Her godmother, who saw her all in tears, asked her what was the matter.
"I wish I could—I wish I could—" but she could not finish for sobbing.
Her godmother, who was a fairy, said to her, "You wish you could go to the ball; is it not so?"
"Alas, yes," said Cinderella, sighing.
"Well," said her godmother, "be but a good girl, and I will see that you go." Then she took her into her chamber, and said to her, "Run into the garden, and bring me a pumpkin."
Cinderella went at once to gather the finest she could get, and brought it to her godmother, not being able to imagine how this pumpkin could help her to go to the ball. Her godmother scooped out all the inside of it, leaving nothing but the rind. Then she struck it with her wand, and the pumpkin was instantly turned into a fine gilded coach.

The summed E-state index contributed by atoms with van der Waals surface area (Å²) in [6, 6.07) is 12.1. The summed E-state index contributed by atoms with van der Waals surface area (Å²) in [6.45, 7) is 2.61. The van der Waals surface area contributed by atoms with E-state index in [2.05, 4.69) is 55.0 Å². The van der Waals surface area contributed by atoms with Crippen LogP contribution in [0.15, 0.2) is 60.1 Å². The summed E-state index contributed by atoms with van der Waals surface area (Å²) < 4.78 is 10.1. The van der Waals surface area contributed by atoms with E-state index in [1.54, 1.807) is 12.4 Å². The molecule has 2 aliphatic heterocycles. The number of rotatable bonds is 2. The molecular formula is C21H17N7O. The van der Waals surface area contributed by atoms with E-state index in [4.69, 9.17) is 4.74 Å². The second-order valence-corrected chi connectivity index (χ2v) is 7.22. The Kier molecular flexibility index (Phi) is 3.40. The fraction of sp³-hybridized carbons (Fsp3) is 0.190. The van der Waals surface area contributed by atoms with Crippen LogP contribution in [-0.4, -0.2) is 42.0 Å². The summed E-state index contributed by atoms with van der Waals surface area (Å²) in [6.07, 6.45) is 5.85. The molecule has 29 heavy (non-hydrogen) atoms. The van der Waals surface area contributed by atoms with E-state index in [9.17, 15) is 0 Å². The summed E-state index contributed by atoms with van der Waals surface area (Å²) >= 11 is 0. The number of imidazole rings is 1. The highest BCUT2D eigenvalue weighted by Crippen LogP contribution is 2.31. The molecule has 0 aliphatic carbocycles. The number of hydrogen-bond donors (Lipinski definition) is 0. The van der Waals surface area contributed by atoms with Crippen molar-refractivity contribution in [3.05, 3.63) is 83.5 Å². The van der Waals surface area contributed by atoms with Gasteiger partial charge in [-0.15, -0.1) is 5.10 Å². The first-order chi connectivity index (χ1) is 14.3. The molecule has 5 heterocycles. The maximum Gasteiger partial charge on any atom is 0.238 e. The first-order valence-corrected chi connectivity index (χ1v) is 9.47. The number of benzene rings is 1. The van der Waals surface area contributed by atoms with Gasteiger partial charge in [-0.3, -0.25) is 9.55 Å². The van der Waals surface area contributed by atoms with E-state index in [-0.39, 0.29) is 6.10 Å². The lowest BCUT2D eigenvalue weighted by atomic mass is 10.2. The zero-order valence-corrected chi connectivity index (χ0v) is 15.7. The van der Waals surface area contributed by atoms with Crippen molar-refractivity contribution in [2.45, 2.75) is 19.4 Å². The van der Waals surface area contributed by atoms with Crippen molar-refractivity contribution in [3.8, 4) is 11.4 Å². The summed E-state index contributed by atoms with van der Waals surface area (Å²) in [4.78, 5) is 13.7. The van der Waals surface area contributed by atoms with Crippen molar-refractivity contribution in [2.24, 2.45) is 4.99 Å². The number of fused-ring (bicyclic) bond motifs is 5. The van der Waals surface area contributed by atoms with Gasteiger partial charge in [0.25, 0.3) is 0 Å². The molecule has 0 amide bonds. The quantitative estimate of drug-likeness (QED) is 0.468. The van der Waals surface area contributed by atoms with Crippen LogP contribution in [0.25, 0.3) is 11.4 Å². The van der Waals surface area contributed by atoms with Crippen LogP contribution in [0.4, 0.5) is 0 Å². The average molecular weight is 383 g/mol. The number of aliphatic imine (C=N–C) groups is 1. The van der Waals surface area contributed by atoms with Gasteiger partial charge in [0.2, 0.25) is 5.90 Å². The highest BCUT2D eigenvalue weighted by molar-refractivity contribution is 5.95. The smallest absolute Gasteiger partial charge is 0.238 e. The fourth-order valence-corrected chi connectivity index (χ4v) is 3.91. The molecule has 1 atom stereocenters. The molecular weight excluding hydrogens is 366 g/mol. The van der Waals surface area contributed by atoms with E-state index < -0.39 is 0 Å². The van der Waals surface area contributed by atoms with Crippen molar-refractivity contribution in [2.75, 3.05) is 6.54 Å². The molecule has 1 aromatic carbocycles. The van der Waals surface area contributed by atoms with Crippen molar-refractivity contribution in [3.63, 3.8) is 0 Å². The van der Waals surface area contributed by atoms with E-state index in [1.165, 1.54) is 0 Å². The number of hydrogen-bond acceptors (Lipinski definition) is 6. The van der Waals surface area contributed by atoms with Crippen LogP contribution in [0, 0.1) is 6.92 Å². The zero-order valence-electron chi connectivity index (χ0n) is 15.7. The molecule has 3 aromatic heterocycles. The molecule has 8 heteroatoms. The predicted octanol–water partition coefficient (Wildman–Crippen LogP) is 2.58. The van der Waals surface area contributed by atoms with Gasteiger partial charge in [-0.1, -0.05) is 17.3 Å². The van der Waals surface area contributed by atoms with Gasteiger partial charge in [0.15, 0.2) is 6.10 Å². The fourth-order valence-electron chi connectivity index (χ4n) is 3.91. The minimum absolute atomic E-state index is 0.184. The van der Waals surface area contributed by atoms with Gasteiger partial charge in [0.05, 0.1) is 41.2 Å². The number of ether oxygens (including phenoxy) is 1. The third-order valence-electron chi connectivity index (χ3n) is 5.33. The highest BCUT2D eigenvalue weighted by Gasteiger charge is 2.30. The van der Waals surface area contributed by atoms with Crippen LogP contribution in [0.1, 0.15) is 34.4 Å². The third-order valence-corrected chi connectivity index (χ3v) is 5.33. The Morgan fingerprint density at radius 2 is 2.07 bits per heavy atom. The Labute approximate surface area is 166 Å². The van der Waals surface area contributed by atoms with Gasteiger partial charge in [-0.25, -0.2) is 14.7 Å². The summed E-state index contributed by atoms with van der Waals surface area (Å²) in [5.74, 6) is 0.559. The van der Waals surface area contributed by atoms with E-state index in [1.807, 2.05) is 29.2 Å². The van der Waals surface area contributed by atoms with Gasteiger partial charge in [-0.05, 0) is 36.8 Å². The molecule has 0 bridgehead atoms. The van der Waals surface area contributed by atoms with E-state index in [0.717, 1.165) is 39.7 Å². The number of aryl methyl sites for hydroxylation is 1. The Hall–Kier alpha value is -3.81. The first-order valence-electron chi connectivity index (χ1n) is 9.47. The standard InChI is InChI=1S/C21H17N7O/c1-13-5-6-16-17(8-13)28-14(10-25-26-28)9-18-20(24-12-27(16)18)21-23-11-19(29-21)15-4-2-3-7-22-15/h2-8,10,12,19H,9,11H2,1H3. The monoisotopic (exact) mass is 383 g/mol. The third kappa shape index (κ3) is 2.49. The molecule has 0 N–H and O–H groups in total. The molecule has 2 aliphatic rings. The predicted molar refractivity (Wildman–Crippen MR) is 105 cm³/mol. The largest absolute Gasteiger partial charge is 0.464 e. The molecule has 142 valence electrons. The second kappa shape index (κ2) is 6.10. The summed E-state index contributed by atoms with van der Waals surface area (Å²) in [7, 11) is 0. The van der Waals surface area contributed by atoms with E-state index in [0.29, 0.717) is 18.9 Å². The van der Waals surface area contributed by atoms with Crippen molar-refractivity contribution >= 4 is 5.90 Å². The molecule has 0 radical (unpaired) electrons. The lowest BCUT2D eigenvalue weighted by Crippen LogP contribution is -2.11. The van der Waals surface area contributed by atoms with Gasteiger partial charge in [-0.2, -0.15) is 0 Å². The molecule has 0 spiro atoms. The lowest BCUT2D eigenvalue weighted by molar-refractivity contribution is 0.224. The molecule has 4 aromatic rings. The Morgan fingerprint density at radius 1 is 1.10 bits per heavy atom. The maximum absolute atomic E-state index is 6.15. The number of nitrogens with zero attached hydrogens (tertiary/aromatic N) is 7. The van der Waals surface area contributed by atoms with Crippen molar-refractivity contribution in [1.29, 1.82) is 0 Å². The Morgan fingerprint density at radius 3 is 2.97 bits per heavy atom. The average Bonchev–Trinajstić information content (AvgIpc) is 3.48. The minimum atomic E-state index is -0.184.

She then went to look into the mouse-trap, where she found six mice, all alive. She ordered Cinderella to lift the trap-door, when, giving each mouse, as it went out, a little tap with her wand, it was that moment turned into a fine horse, and the six mice made a fine set of six horses of a beautiful mouse-colored, dapple gray.
Being at a loss for a coachman, Cinderella said, "I will go and see if there is not a rat in the rat-trap—we may make a coachman of him."